dc.contributor.authorFinlayson, Shannon Bridget.en_US
dc.date.issued1990en_US
dc.publisherThe University of Arizona.en_US
dc.rightsCopyright © is held by the author. Digital access to this material is made possible by the University Libraries, University of Arizona. Further transmission, reproduction or presentation (such as public display or performance) of protected items is prohibited except with permission of the author.en_US
dc.description.abstractIn the past two decades, a great deal of information has been amassed in the area of developmental neuropsychology and central processing deficiencies in children. There is evidence that brain dysfunction can play a major role in the etiology of such deficiencies. Also recognized is the direct association between brain deficits and their etiological relationship to an individual's learning problem. Current definitions of learning disabilities reflect a variety of psychological correlates of neurological dysfunction. There is a general lack of research into the precise nature of the underlying functions that may be detected by neuropsychological assessment. Presently only one brief neuropsychological screening instrument measures performance using age-corrected norms: the Quick Neurological Screening Test-Revised (QNST-R; Mutti, Sterling, Spalding, & Crawford, 1978). This study was designed to determine the construct validity of the QNST-R with a learning disabled (LD) population. Scores of 122 children, 40 females and 82 males, ages six years, four months to 13 years, five months were collected on 14 subtests from the QNST-R. Principal components factoring of the original correlation matrix disclosed a five factor solution, which accounted for 57% of the original variance. Analysis of the initial correlation matrix revealed very low loadings between the 14 subtests, suggesting that each subtest measures a disparate aspect of student performance. Only one extractible factor exhibited high enough loadings to be interpretable, which was labeled Tactile-kinesthic-motor/left-right differences. This factor accounted for 21% of the variance. Factor analysis substantiated the hypothesis that limited factorial validity does exist for the QNST-R; however, the analysis also suggested that the test lacked the capability of assessing a range of diverse and independent functions, when used with this LD population. A number of diverse independent functions which are claimed to be measured by the QNST-R, and which need to be measured in order to produce a useful neuropsychological screening instrument, do not appear to exist for the LD population. Finally, age differences were revealed which suggest that younger children have greater difficulty successfully completing the QNST-R items than do older children. The need for further study is discussed. Alternative explanations for the results of the present study are presented.en_US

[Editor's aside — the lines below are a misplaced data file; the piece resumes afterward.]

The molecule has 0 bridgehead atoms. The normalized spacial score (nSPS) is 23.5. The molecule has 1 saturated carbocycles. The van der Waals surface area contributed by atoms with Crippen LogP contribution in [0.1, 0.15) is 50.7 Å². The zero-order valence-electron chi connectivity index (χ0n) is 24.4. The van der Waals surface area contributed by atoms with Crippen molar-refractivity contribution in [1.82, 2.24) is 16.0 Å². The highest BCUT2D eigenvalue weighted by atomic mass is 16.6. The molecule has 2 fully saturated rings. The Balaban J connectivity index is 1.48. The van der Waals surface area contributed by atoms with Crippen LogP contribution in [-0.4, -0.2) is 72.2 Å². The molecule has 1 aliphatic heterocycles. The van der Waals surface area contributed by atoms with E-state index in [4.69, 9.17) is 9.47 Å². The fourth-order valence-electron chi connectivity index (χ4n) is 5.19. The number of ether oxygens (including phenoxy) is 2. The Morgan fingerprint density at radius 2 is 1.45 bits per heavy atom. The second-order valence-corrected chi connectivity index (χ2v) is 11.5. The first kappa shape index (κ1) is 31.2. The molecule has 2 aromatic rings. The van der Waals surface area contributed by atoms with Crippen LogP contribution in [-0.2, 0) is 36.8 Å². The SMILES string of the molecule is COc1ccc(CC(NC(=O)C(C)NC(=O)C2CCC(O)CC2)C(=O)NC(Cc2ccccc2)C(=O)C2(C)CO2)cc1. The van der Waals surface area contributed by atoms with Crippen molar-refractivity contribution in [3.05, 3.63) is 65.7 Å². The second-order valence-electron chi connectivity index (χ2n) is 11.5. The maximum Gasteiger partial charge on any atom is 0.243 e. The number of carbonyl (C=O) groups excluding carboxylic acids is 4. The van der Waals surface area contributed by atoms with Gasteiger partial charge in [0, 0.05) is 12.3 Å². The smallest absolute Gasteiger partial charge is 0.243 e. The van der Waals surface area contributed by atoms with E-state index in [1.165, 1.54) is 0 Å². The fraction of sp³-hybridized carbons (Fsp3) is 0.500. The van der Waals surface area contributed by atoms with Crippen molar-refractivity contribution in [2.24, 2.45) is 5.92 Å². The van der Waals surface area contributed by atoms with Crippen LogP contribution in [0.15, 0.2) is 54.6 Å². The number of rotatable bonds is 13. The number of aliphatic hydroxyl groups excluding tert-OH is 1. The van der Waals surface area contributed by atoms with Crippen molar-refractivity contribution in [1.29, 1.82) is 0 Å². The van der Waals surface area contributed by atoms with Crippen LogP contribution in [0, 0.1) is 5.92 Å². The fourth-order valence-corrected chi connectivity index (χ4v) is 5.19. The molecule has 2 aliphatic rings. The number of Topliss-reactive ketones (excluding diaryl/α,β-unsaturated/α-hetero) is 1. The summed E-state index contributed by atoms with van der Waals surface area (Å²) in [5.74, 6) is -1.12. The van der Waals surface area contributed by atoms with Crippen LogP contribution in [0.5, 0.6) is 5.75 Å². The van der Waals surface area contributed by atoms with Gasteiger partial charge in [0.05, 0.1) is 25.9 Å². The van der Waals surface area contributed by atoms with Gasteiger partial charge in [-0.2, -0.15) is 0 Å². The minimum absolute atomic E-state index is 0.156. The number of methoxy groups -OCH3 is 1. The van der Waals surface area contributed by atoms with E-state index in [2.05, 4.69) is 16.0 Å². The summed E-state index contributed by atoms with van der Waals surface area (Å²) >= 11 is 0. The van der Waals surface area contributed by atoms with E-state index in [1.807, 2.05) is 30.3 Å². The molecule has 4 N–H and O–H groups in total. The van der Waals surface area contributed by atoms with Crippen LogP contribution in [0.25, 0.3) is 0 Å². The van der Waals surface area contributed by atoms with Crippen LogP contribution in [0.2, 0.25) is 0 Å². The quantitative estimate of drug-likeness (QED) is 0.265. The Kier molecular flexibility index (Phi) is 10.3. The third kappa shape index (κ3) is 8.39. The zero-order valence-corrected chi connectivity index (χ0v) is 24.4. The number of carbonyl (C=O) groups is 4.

dc.typetexten_US
dc.typeDissertation-Reproduction (electronic)en_US
thesis.degree.namePh.D.en_US
thesis.degree.leveldoctoralen_US
thesis.degree.disciplineEducational Foundations and Administrationen_US
thesis.degree.disciplineGraduate Collegeen_US
thesis.degree.grantorUniversity of Arizonaen_US
dc.contributor.advisorObrzut, John E.en_US
dc.contributor.committeememberNicholson, Glen I.en_US
dc.contributor.committeememberMishra, Shitala P.en_US
dc.contributor.committeememberBos, Candiceen_US
dc.contributor.committeememberVanReusen, Anthonyen_US
dc.identifier.proquest9024633en_US